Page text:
- Audio CD (Oct. 16 1996)
- Number of Discs: 1
- Format: CD, Audiobook
- Label: Universal Music Canada
- ASIN: B000000OVA
- Other Editions: Audio CD | Audio Cassette | LP Record
- Average Customer Review: 81 customer reviews
- Amazon Bestsellers Rank: #19,721 in Music (See Top 100 in Music)
Recovering the Satellites CD, Audiobook
From 1996, their second album. Fts 'Daylight Fading'.
Recovering the Satellites may not be quite the tower of song that the Crows' debut August and Everything After was, but it could hardly be called a sophomore slump. Vocalist Adam Duritz and crew mine similar territory on the more densely produced Satellites, couching tales of dreamers, lovers, and losers in music that's part classic rock redux and part heartfelt folk jangle. As able as the band is though, it remains Duritz's show, and his plaintive voice and serpentine lyrics are what drive this record home, particularly on "Daylight Fading", "Miller's Angels" and the aching hit "A Long December." --Michael Ruby
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Fire Adam Duritz.
I can never listen to Recovering the Satellites all of the way through simply because Duritz has taken a group of good musicians and ruined their potential. Every lyric he writes seems to be a woe-is-me dive into extreme self pity, and it certainly doesn't help that each word he sings is performed in a whiny moan.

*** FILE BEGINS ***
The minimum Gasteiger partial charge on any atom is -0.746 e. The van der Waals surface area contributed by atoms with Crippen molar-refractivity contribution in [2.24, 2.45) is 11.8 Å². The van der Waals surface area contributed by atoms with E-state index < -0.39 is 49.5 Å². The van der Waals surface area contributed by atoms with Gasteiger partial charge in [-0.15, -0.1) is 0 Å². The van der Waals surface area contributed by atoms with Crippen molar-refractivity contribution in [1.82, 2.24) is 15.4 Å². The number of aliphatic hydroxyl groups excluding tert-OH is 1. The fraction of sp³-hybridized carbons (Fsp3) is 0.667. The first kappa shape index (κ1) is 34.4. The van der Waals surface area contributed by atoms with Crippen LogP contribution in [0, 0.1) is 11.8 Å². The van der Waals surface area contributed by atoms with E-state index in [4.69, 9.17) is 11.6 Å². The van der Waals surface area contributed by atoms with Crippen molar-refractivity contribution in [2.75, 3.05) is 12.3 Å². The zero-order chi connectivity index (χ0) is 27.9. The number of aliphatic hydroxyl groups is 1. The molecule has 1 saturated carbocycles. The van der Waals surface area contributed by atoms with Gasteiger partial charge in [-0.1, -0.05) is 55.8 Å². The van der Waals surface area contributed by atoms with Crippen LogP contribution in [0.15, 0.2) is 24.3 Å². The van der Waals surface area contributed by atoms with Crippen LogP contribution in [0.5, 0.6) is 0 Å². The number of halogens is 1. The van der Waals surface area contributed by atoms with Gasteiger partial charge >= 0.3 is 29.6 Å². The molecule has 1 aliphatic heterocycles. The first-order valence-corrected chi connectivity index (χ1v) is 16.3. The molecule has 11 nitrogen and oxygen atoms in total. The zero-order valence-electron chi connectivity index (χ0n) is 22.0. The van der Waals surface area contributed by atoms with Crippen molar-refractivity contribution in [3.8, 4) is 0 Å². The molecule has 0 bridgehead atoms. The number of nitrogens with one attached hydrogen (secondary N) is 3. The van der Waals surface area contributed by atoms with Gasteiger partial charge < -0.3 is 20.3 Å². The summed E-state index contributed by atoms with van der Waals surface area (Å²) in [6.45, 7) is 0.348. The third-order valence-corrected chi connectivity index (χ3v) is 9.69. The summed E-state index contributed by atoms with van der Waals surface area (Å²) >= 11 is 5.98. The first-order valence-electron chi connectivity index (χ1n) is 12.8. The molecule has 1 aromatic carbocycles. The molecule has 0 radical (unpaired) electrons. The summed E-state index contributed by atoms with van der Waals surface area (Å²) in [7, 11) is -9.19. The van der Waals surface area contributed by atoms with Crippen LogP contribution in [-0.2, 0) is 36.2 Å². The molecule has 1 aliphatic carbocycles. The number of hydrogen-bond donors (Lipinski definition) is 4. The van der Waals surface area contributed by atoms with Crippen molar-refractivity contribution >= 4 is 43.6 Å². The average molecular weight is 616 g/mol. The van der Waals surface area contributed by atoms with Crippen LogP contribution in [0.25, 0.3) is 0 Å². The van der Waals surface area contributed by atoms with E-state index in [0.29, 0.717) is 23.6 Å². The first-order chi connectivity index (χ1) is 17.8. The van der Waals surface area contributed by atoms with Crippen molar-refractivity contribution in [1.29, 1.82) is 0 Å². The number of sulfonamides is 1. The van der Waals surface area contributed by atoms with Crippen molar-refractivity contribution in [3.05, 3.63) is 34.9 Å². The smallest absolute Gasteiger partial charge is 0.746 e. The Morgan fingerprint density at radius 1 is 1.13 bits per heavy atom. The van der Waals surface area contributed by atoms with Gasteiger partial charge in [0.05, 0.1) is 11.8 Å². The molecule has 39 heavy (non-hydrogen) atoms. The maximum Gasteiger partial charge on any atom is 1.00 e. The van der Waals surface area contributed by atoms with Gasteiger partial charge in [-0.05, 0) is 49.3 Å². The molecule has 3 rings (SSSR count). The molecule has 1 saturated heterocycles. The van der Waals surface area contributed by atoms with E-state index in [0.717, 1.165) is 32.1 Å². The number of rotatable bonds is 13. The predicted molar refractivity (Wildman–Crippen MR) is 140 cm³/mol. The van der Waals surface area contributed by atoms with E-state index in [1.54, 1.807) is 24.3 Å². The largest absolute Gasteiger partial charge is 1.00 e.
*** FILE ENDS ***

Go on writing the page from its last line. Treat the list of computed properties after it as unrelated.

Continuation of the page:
A Long December is a good title for a song, but that's all you'll find here. Duritz's lame attempts for metaphors (the references to oysters with no pearls) do nothing but remind you that the lyrics you are listening to are the equivalent of a seventh grade creative writing essay. The chorus boasts a profound rendition of "Na na na na na, yeah!" Oh, please. In Daylight Fading, he sings "Dayling fading/come and waste another year/all the anger and the eloquence are bleeding into fear." What does that even mean?
What a pity. Recovering the Satellites is musically strong. But with a guy like Duritz at the helm, the Counting Crows stay in first gear the whole way.
The songs are strong on melody and emotional power. There are adult alternative rock/pop songs ("Daylight Fading," "Monkey"), hard-driving rockers ("Angels Of The Silences," "Have You Seen Me Lately"), lounge/bluesy/jazz-rock ("Another Horsedreamer's Blues"), folk/country-rock ("Mercury"), slow & melancholy tracks ("Children In Bloom," "Walkaways") and evocative, dreamy mid-tempo rock ("Catapult," "I'm Not Sleeping.")
A great listen if you're in a mellow, wistful, sad or reflective mood.
When I first got this album, I was disappointed too. It's not August and Everything After. Since that was the CD that made me fall in love with them, I was upset. But the more I listened, the more it grew on me. In the beginning, all I heard was Adam saying that he couldn't handle being famous. But when you read a little deeper into the lyrics, you can relate it to your life as well. The whole album is about wishing people would look past the first thing they see and find out who you really are underneath.
This album is full of all the great, powerful prose and soul-searching melodies that made August great, it's just not the same thing. If you're looking for the light and airy Adam from August, then get This Desert Life. It has a lot of the same feeling as August. But if you're looking to get a little deeper into the mind of a genius, this is definitely the album to check out.
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